As far as I can remember my first experience with a BL series was the anime adaptation of Super Lovers, having been lured in by the fact that Yoshitsugu Matsuoka was voicing one of the main characters. It’s safe to say that this one with its problematic premise of adopted brothers in love probably wasn’t the best way to step into the genre, but it did at least leave me curious about what else was on offer here. I kept watching the few BL anime that turned up, eventually leading to Hitorijime My Hero which had a far better concept and interesting cast of characters supporting it (and again, Matsuoka in a leading role).
Hitorijime My Hero follows high school delinquent Masahiro Setagawa and high school teacher Kosuke Oshiba, a former delinquent himself and older brother to Kensuke Oshiba who is one of Masahiro’s closest friends. Masahiro idolises Kosuke, while Kosuke simply wants to protect Masahiro and somewhere along the way these feelings turn romantic. The anime didn’t get that far into the story in the grand scheme of things, but I’ve followed the manga since Kodansha brought it out in English and have enjoyed the twists and turns that have come since.
It took me a while to dive into BL manga since there was so much of it and I struggled to figure out what had a compelling story and what was, for lack of a better word, simply smutty with little substance. Perhaps that’s why my first manga in that genre ended up being Hitorijime My Hero and then closely followed up by Ten Count.
GL manga and anime fare even worse since I didn’t start buying anything from that genre until Bloom Into You’s anime aired in 2018 because I found a lot of GL was oversexualised and aimed at a male audience. This is something that continues to put me off the genre even today, but I’m glad that has been changing in recent years as publishers publish a greater variety of these titles and different kinds of GL series have been made into anime. I especially appreciate Bloom Into You for proving to me that better GL stories are out there and leading me to give the genre a proper chance. There is a really nice selection of titles on the market now that I wish had existed, or I’d noticed existed, 5-10 years ago but slowly but surely my collection of LGBT+ titles continues to grow.
My general attitude to exploring anime and manga when I first got into it was to try and find the most well-known titles first as a starting point.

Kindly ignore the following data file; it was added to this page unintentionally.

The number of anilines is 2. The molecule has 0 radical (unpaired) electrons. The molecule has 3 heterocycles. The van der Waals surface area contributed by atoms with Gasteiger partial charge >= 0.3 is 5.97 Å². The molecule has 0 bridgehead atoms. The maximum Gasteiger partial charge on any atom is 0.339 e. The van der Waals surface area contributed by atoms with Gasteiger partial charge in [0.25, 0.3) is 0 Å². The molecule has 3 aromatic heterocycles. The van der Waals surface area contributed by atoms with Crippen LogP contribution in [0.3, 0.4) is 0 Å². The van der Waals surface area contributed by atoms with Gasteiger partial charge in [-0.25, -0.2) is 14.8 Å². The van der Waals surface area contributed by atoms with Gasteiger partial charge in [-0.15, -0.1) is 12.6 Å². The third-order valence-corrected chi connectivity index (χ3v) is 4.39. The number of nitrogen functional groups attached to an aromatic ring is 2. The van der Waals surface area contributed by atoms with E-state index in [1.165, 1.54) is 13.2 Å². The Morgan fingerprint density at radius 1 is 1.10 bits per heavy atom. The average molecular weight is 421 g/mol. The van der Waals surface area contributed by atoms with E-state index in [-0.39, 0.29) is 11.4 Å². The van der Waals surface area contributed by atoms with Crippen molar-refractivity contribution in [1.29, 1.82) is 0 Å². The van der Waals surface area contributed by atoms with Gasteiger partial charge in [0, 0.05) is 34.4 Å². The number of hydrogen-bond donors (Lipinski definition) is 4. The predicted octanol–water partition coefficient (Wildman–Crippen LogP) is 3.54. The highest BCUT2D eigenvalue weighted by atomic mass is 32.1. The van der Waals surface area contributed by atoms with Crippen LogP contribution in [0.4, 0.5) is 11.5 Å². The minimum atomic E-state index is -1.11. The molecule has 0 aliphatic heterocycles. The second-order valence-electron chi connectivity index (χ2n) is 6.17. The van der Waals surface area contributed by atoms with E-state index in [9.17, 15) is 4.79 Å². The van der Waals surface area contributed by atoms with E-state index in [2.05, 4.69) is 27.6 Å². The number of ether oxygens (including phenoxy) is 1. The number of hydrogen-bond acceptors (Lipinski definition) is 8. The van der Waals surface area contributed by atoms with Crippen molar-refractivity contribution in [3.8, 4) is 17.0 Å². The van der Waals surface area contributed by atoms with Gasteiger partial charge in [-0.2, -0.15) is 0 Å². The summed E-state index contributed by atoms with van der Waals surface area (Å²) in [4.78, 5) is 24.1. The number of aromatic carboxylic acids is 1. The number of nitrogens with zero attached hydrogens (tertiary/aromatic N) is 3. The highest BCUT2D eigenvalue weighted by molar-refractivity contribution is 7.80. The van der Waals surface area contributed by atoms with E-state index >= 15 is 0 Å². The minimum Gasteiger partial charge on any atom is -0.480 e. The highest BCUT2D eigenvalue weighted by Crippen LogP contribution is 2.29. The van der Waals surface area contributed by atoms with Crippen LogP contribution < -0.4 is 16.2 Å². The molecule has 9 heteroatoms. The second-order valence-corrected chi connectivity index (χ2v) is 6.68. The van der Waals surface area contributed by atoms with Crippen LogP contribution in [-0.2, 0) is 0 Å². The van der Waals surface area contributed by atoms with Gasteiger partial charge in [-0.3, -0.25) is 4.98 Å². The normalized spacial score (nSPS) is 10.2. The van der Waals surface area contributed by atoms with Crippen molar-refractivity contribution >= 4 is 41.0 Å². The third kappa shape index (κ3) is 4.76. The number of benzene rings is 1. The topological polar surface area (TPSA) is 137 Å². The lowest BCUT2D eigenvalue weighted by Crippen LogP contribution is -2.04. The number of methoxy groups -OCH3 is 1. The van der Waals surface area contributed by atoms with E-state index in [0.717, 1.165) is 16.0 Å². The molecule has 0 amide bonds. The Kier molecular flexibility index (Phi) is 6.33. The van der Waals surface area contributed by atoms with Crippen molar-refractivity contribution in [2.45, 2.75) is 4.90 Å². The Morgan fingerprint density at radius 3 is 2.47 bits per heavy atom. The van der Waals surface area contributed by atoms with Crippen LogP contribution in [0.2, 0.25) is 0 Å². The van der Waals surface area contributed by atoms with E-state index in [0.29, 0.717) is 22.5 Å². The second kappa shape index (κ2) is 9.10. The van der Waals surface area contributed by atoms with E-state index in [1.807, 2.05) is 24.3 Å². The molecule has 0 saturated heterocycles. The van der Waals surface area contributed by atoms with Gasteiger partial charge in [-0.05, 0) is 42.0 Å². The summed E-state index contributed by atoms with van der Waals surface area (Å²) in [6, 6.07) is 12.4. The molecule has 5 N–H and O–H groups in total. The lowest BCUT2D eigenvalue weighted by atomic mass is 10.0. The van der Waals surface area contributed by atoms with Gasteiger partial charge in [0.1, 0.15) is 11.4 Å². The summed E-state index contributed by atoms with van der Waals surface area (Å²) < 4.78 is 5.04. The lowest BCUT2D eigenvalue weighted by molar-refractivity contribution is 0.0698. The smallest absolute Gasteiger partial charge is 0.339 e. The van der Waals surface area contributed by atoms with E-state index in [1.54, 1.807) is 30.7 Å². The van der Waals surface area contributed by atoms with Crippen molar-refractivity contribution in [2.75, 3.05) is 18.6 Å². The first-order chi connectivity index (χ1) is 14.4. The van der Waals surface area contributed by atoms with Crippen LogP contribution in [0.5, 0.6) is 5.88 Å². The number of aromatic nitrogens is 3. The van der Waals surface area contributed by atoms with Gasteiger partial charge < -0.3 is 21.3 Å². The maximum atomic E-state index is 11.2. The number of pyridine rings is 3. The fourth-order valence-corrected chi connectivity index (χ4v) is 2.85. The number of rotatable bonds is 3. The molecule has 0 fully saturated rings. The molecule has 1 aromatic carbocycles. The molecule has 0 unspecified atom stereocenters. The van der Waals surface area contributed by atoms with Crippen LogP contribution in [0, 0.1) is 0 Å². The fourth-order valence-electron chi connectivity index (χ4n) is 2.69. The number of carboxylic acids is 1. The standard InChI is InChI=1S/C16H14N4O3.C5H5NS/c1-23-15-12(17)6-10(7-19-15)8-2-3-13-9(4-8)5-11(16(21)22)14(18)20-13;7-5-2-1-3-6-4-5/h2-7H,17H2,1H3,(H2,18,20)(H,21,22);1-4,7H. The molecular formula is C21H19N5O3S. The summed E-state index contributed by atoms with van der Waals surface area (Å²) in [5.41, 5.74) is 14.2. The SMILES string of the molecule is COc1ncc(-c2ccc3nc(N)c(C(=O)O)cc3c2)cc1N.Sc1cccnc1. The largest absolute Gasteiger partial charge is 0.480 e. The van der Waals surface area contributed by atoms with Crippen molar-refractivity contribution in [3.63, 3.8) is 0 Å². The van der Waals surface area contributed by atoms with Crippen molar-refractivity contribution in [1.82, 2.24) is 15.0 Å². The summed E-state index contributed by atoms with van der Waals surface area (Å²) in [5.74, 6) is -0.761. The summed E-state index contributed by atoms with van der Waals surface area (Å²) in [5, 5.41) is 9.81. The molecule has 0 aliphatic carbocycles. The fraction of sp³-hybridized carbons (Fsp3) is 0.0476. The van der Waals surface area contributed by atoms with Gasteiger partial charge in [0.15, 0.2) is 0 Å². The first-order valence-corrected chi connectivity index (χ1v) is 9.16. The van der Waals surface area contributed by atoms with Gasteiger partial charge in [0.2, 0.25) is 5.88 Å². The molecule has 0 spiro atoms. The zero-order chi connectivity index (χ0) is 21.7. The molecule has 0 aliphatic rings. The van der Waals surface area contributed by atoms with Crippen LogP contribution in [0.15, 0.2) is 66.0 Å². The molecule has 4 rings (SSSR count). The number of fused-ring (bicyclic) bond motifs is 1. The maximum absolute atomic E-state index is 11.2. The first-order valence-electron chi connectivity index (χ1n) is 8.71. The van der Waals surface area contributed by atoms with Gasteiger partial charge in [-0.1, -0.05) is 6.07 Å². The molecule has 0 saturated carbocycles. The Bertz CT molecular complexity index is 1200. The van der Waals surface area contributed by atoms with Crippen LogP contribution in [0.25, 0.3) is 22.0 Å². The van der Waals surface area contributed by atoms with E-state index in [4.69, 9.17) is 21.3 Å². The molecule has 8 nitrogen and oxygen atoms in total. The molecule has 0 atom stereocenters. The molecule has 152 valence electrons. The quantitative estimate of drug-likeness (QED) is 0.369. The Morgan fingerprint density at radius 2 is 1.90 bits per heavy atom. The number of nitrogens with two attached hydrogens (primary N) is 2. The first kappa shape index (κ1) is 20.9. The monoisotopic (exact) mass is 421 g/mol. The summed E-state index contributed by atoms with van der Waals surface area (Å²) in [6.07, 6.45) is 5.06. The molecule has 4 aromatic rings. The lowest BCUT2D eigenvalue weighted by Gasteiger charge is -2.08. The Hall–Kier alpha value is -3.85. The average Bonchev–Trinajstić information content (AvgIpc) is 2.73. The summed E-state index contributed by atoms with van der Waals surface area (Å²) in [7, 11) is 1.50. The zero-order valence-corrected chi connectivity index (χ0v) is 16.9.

When it came to anime, the first BL title I watched was Junjo Romantica, which at the time was only available as a Region 1 DVD release from Nozomi Entertainment, but would go on to be released in the UK by Anime Ltd in 2018. I reviewed the first season for AUKN. Junjo Romantica is certainly a series that has its faults: the quality of the animation for one, and some references in the series being rather dated, but the comedy and romantic angles help make it more watchable.
The first print BL title I read was not a manga, but a light novel. The sci-fi series Ai no Kusabi, released by DMP and set in a dystopian world with a strict caste system based on people’s hair colour, certainly has its own share of problems; the main issue being the uke/bottom in the story, Riki, being underage. This makes things even more troublesome, given the BDSM-heavy nature of the relationship between Riki and the seme/top Iason. If anything, perhaps the most interesting aspect of the story is the setting. Set on a planet called Amoi, Riki comes from an area called Ceres which hated the way everyone was run on Amoi and decided to become independent, leading to everyone else basically saying: “OK, but if you go independent, then that’s it, you’re getting no help from us”, and as a result Ceres becomes a massive slum area. Can you imagine some territory, perhaps a country, leaving an organisation of other territories wanting “independence”, only for it to end up worse coughBrexit?
The first GL series I read was Girl Friends by Milk Morinaga, released by Seven Seas. It was one of the few such GL titles around and at the time I thought it was interesting, but after a while it got to the point where just about every GL title that got released in English had to be about schoolgirls, and while reading it for the first time was interesting, I now get annoyed by the lack of diverse settings you see in GL titles over here. Series like VIZ Media’s After Hours, which features adult women, are more appealing.